I'd say that if your constants are related by nature, then enum is a pretty good idea, regardless of whether the constants are iterative or not. The main disadvantage of enums though is total lack of type control. In many cases you might prefer to have strict control over the types of your constant values (like have them unsigned) and that's something enum can't help you with (at least yet).

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I'm changing the title to sequential. I mean that typically I see enum examples used for a sequential string of numbers versus a discontinuous increasing string of #s like mine here... –  Jason R. Mick Sep 17 '10 at 19:33
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One thing to keep in mind is that you can't take the address of an enum:

const unsigned* my_arbitrary_item = &item_1_pos;

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If they're purely constants and require no run-time stuff (like can't init enum with non-enum value) then they should just be const unsigned ints. Of course, the enum is less typing, but that's besides the point.

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I've dealt with this situation before, for error codes.

I have seen people using enums for error codes, and this pose some issues:

  1. you can assign an int to the enum that doesn't not correspond to any value (too bad)
  2. the value itself is declared in a header, meaning that error code reassignment (this happens...) breaks code compatibility, you also have to take care when adding elements...
  3. you have to define all codes in the same header, even if often times some code are naturally restricted to a small portion of the application, because enums cannot be "extended"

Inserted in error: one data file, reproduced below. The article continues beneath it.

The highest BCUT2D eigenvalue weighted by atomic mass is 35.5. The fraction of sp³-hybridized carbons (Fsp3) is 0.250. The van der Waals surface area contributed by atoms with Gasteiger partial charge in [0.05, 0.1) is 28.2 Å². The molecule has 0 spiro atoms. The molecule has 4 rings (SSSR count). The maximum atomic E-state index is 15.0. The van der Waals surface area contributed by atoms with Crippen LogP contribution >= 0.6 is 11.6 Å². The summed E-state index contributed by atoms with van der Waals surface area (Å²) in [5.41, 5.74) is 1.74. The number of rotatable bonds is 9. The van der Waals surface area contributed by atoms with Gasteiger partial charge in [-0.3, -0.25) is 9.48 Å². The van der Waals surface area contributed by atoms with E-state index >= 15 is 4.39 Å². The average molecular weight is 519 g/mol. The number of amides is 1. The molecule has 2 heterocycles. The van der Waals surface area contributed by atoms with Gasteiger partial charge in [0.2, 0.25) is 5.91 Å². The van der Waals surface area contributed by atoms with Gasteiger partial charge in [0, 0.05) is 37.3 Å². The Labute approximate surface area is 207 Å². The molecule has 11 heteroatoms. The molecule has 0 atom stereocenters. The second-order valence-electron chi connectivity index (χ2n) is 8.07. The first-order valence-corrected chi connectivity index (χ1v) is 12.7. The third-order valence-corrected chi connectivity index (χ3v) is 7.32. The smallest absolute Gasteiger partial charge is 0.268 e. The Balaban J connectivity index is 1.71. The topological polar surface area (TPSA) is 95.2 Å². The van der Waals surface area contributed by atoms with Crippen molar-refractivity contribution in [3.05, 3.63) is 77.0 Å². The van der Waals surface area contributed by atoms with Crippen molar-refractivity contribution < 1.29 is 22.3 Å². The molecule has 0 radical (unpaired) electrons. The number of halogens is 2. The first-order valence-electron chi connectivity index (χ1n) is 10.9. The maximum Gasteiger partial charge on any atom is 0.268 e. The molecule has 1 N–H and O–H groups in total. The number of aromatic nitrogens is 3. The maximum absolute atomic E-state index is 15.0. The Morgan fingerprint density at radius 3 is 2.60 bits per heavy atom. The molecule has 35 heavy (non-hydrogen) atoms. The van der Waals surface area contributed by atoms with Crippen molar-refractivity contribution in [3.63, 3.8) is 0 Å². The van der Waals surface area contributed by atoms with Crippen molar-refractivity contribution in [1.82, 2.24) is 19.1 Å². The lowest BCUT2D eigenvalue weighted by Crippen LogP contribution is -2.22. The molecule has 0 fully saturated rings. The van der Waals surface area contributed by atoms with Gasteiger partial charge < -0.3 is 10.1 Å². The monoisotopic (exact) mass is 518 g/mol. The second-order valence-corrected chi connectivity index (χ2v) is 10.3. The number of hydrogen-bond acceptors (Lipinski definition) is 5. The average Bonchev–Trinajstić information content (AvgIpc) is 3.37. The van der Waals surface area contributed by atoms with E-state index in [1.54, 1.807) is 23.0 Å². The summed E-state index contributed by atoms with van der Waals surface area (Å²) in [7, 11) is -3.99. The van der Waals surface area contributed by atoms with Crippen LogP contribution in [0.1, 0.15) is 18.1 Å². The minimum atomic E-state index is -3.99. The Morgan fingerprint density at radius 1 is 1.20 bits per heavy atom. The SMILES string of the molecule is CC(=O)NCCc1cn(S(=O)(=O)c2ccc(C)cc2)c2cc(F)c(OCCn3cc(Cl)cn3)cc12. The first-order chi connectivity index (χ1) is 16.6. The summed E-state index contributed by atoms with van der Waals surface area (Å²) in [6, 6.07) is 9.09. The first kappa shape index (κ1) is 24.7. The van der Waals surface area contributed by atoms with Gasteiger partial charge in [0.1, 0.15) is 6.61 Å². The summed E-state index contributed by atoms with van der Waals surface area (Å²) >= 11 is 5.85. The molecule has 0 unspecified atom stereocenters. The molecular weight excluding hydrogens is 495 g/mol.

4. there is no check that a same code is not assigned twice
  5. you cannot iterate over the various fields of an enum

When designing my error codes solution, I thus chose another road: constants in a namespace, defined in source files, which address points 2 and 3. To gain in type safety though, the constants are not int, but a specific Code class:

namespace error { class Code; }

Then I can define several error files:

// error/common.hpp

namespace error
{
  extern Code const Unknown;
  extern Code const LostDatabaseConnection;
  extern Code const LostNASConnection;
}

// error/service1.hpp
// error/service2.hpp

I didn't solved the arbitrary cast issue though (constructor is explicit, but public), because in my case I was required to forward error codes returned by other servers, and I certainly didn't want to have to know them all (that would have been too brittle)

However I did thought about it, by making the required constructor private and enforcing the use of a builder, we're even going to get 4. and 5. in a swoop:

// error/code.hpp

namespace error
{
  class Code;

  template <size_t constant> Code const& Make(); // not defined here

  class Code: boost::totally_ordered<Code>
  {
  public:
    Code(): m(0) {} // Default Construction is useful, 0 is therefore invalid

    bool operator<(Code const& rhs) const { return m < rhs.m; }
    bool operator==(Code const& rhs) const { return m == rhs.m; }

  private:
    template <size_t> friend Code const& Make();
    explicit Code(size_t c): m(c) { assert(c && "Code - 0 means invalid"); }

    size_t m;
  };

  std::set<Code> const& Codes();
}


// error/privateheader.hpp (inaccessible to clients)

namespace error
{
  std::set<Code>& PrivateCodes() { static std::set<Code> Set; return Set; }

  std::set<Code> const& Codes() { return PrivateCodes(); }

  template <size_t constant>
  Code const& Make()
  {
    static std::pair< std::set<Code>::iterator, bool > r
      = PrivateCodes().insert(Code(constant));
    assert(r.second && "Make - same code redeclared");
    return *(r.first);
  }
}

//
// We use a macro trick to create a function whose name depends
// on the code therefore, if the same value is assigned twice, the
// linker should complain about two functions having the same name
// at the condition that both are located into the same namespace
//
#define MAKE_NEW_ERROR_CODE(name, value)         \
  Make<value>(); void _make_new_code_##value ();


// error/common.cpp

#include "error/common.hpp"

#include "privateheader.hpp"

namespace error
{
  Code const Unkown = MAKE_NEW_ERROR_CODE(1)
  /// ....
}

A tad more work (for the framework), and only link-time/run-time check of the same assignment check. Though it's easy to diagnose duplicates simply by scanning for the pattern MAKE_NEW_ERROR_CODE

Have fun!